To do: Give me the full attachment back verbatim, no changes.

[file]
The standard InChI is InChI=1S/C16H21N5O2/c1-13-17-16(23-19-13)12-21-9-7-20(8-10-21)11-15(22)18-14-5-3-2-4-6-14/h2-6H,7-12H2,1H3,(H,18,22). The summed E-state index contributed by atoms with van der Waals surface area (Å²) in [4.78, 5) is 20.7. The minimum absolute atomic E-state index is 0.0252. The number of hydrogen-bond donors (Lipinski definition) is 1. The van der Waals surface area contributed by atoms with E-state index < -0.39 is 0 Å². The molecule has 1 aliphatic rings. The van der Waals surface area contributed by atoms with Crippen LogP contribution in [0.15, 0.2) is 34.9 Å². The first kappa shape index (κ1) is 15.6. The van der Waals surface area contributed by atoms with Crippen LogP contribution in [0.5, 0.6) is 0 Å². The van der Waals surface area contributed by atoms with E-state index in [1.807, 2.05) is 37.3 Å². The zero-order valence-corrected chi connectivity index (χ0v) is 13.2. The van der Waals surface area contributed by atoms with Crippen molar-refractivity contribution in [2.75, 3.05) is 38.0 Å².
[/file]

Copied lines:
The standard InChI is InChI=1S/C16H21N5O2/c1-13-17-16(23-19-13)12-21-9-7-20(8-10-21)11-15(22)18-14-5-3-2-4-6-14/h2-6H,7-12H2,1H3,(H,18,22). The summed E-state index contributed by atoms with van der Waals surface area (Å²) in [4.78, 5) is 20.7. The minimum absolute atomic E-state index is 0.0252. The number of hydrogen-bond donors (Lipinski definition) is 1. The van der Waals surface area contributed by atoms with E-state index < -0.39 is 0 Å². The molecule has 1 aliphatic rings. The van der Waals surface area contributed by atoms with Crippen LogP contribution in [0.15, 0.2) is 34.9 Å². The first kappa shape index (κ1) is 15.6. The van der Waals surface area contributed by atoms with Crippen LogP contribution in [0.5, 0.6) is 0 Å². The van der Waals surface area contributed by atoms with E-state index in [1.807, 2.05) is 37.3 Å². The zero-order valence-corrected chi connectivity index (χ0v) is 13.2. The van der Waals surface area contributed by atoms with Crippen molar-refractivity contribution in [2.75, 3.05) is 38.0 Å².